Eye glasses and contact lenses
What types of lenses can be used to correct or improve my child’s vision?
There are two types of lenses prescribed for correcting or improving vision:
- Eyeglasses (also called spectacles): Eyeglasses are the most common form of eyewear used to correct or improve many types of vision problems, including refractive errors. Refractive errors can include nearsightedness or myopia (difficulty seeing far away), farsightedness or hyperopia (difficulty seeing close up), and astigmatism (distorted vision that can affect both distance and near vision).
Eyeglasses perform this function by adding or subtracting focusing power to the eye's cornea and lens, thereby creating a clear image.
- Contact lenses: Contact lenses are worn directly on the cornea of the eye. Contact lenses are often recommended if there is a large difference in refractive error between the two eyes. (Optically, they function similarly to spectacles.)
What does an eyeglass prescription look like?
For starters, the lens power of your child’s eyeglasses will be measured in diopters, a measurement that reflects the amount of power necessary to focus images directly onto the retina. When looking at an eyeglass prescription, you will see the following abbreviations:
- O.D.: Oculus dextrus simply refers to the right eye. Sometimes the abbreviation R.E. is used.
- O.S.: Oculus sinister refers to the left eye. Sometimes the abbreviation L.E. is used.
In addition, the eyeglass prescription may contain the following measurements:
- sphere: This number measurement reflects the extent of the nearsightedness or farsightedness.
- cylinder: This number measurement refers to the amount of astigmatism.
- axis: This number measurement describes the astigmatism in degrees from the horizontal axis.
What are the different types of eyeglass lenses?
The type of lenses used in eyeglasses depends on the type of vision problem and may include:
- Concave lenses: These lenses are thinnest in the center and are used to correct nearsightedness (myopia); the numerical prescription in diopters is always marked with a minus (-) symbol.
- Convex lenses: These lenses are thickest in the center, like a magnifying glass, and are used to correct farsightedness (hyperopia); the numerical prescription in diopters is always marked with a plus (+) symbol.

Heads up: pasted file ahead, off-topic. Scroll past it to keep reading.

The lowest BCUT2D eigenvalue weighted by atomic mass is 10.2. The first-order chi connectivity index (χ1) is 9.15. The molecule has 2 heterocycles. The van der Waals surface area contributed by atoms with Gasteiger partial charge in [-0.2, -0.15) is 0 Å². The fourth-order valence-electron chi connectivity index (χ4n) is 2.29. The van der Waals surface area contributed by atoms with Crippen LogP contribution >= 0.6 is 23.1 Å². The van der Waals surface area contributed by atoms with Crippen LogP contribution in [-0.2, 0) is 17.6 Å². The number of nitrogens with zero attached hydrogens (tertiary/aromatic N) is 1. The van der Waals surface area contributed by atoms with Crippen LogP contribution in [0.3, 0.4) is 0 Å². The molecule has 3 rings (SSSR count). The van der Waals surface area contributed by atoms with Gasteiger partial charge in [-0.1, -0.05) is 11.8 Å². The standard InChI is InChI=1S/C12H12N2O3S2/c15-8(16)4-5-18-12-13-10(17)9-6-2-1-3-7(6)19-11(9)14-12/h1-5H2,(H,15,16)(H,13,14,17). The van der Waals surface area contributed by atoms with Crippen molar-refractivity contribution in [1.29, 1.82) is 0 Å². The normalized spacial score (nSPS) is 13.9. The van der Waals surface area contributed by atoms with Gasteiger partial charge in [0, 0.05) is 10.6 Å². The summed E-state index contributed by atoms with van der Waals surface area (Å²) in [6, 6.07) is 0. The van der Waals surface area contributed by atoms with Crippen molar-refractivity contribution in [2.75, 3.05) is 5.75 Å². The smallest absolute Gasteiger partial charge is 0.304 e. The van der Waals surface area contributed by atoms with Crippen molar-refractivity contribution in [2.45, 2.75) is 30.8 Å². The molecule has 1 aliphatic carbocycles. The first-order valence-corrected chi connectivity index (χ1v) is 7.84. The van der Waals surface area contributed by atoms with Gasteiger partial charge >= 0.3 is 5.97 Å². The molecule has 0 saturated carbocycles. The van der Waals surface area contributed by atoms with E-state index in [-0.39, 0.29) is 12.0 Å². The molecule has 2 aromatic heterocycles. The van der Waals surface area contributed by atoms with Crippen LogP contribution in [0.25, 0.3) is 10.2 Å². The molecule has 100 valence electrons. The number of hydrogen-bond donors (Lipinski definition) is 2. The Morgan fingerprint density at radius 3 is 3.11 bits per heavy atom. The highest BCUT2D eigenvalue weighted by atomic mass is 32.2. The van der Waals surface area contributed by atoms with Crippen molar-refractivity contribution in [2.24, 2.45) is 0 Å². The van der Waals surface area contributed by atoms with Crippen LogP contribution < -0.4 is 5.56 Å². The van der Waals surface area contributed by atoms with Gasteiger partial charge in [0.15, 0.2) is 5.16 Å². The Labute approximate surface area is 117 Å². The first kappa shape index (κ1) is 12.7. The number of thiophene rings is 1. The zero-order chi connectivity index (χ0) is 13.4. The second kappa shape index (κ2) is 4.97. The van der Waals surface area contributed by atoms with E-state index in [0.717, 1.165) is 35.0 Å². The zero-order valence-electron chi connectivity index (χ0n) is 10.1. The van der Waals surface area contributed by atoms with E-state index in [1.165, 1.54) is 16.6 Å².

- Cylindrical lenses: These lenses curve more in one direction than in the other and are often used to correct astigmatism.
Which glasses will be best for my child?
If your child is old enough, let him or her play an active role in choosing his or her own glasses. Here are some features to consider:
- shatterproof and impact resistant lenses (such as polycarbonate lenses), especially for children who participate in sport activities
- scratch-resistant coating on the lenses
- spring-loaded frames that are less likely to be bent or warped
- silicone nose pads that prevent glasses from slipping
- cable temples (ear pieces that wrap around the ear), which are recommended in children under 4
What about contact lenses?
About 24 million Americans wear contact lenses; of those, 80 percent wear daily-wear soft lenses.
There are four types of contact lenses:
- the soft, water-absorbing lens
- the rigid, gas-permeable lens
- other rigid lenses
- other flexible, non-water-absorbing lenses
How do I read a contact lens prescription?
A prescription for contact lenses contains more information than an eyeglass prescription. Special measurements are taken of the curvature of the eye. In addition, your child's physician will determine whether your child’s eyes are too dry for contact lenses, and whether there are any corneal problems that may prevent your child from wearing contact lenses.
Trial lenses are usually tested on the eyes for a period of time to ensure proper fit.
A contact lens prescription usually includes the following information:
- contact lens power (measured in diopters, like eyeglasses)
- contact lens base curve
- diameter of the lens
- name of contact lenses recommended
Unlike eyeglass prescriptions, eye care specialists aren’t required by federal law to give you a copy of your child's contact lens specifications. However, many eye care specialists will give you a copy if you request one.